Sabate France shipped the corks to the winery in eleven shipments. For each shipment, Sabate France also sent an invoice. Some of the invoices arrived before the shipments, some with the shipments, and some after the shipments. On the face of each invoice was a paragraph in French that specified that “Any dispute arising under the present contract is under the sole jurisdiction of the Court of Commerce of the City of Perpignan.” On the back of each invoice a number of provisions were printed in French, including a clause that specified that “any disputes arising out of this agreement shall be brought before the court with jurisdiction to try the matter in the judicial district where Seller’s registered office is located.” Chateau des Charmes duly took delivery and paid for each shipment of corks. The corks were then used to bottle Chateau des Charmes’ wines.

Chateau des Charmes claimed that it subsequently noticed that the wine bottled with Sabate’s corks was tainted by cork flavors. Chateau des Charmes filed suit in federal district court in California against Sabate France and Sabate USA alleging claims for breach of contract, strict liability, breach of warranty, false advertising, and unfair competition. Sabate France and Sabate USA filed a motion to dismiss based on the forum selection clauses. The district court held that the forum selection clauses were valid and enfoceable and dismissed the action. The winery appealed the decision and the appellate court reversed finding that the United Nations Convention on Contracts for the International Sale of Goods (CISG) governed the substantive question of contract formation as to the forum selection clauses because this case arose out of an agreement for a sale of goods from a French party and a U.S. party to a Canadian party. Under the CISG, the forum selection clauses weren’t a part of any agreement between the parties because the oral agreements between the parties as to the kind of cork, the quantity, and the price were sufficient to create complete and binding contracts, and the terms of those agreements did not include any forum selection clause:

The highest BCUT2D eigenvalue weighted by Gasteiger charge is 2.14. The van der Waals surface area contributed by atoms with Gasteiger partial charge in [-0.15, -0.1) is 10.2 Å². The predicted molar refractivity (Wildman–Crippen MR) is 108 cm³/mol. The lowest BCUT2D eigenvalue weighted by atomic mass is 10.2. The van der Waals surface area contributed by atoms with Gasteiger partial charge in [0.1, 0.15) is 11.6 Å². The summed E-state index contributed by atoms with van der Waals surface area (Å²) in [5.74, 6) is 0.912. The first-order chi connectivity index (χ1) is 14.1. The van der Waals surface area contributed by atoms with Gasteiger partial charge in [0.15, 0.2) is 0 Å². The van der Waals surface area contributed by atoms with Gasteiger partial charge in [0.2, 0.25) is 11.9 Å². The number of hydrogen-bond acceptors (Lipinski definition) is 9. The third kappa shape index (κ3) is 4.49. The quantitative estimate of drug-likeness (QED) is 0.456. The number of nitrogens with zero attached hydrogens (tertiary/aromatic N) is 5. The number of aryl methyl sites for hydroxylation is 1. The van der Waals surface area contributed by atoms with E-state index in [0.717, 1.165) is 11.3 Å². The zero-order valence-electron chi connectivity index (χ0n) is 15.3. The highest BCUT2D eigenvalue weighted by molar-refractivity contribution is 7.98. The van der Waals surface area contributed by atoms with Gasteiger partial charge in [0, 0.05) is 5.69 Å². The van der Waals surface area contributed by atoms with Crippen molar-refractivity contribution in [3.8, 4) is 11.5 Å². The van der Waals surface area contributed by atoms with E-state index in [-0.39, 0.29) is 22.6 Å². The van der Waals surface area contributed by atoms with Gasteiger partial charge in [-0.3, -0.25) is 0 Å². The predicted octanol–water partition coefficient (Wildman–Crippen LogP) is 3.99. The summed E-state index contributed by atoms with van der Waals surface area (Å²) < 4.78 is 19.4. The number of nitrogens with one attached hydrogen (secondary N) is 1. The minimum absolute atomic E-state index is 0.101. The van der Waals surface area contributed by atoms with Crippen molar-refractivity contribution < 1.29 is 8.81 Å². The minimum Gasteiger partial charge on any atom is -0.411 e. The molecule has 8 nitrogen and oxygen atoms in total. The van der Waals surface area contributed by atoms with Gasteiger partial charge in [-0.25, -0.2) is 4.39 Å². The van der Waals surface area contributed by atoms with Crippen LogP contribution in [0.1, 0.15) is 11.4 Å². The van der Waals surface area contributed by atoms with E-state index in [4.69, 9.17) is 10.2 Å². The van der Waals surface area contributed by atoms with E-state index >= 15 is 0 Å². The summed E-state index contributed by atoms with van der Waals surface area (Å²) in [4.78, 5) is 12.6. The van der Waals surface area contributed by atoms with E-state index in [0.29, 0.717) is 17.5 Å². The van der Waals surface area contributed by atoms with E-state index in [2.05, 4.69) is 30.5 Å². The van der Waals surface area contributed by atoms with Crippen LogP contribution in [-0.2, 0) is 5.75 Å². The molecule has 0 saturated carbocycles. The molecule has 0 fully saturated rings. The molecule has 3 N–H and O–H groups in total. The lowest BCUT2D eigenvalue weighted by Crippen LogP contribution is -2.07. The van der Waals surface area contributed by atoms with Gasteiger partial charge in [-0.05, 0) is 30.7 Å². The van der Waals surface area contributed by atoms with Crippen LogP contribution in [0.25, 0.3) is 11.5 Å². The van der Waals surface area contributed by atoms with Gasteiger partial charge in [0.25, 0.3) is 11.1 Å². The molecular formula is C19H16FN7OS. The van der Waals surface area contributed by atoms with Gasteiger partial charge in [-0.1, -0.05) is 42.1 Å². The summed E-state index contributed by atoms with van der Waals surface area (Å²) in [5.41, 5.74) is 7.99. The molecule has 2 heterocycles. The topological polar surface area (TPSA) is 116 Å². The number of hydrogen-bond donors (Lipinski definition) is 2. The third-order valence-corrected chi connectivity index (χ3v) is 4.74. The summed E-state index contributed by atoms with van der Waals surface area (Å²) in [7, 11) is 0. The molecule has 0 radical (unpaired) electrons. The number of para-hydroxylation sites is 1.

“Nothing in the Convention suggests that the failure to object to a party’s unilateral attempt to alter materially the terms of an otherwise valid agreement is an “agreement” within the terms of Article 29. Cf. C.I.S.G., art. 8(3) (“In determining the intent of a party or the understanding a reasonable person would have had, due consideration is to be given to all relevant circumstances of the case including the negotiations, any practices which the parties have established between themselves, usages and any subsequent conduct of the parties.”). Here, no circumstances exist to conclude that Chateau des Charmes’s conduct evidenced an “agreement.” We reject the contention that because Sabate France sent multiple invoices it created an agreement as to the proper forum with Chateau des Charmes. The parties agreed in two telephone calls to a purchase of corks to be shipped in eleven batches. In such circumstances, a party’s multiple attempts to alter an agreement unilaterally do not so effect.”

So there are two lessons here. First, make sure that someone’s not trying to pull a fast one on you by including terms you don’t want or agree to after the fact. And second, understand that an attempt to alter a contract after performance with an invoice or a letter or some other communication may be a flawed method for including terms that should have been negotiated or included in an offer or acceptance before performance.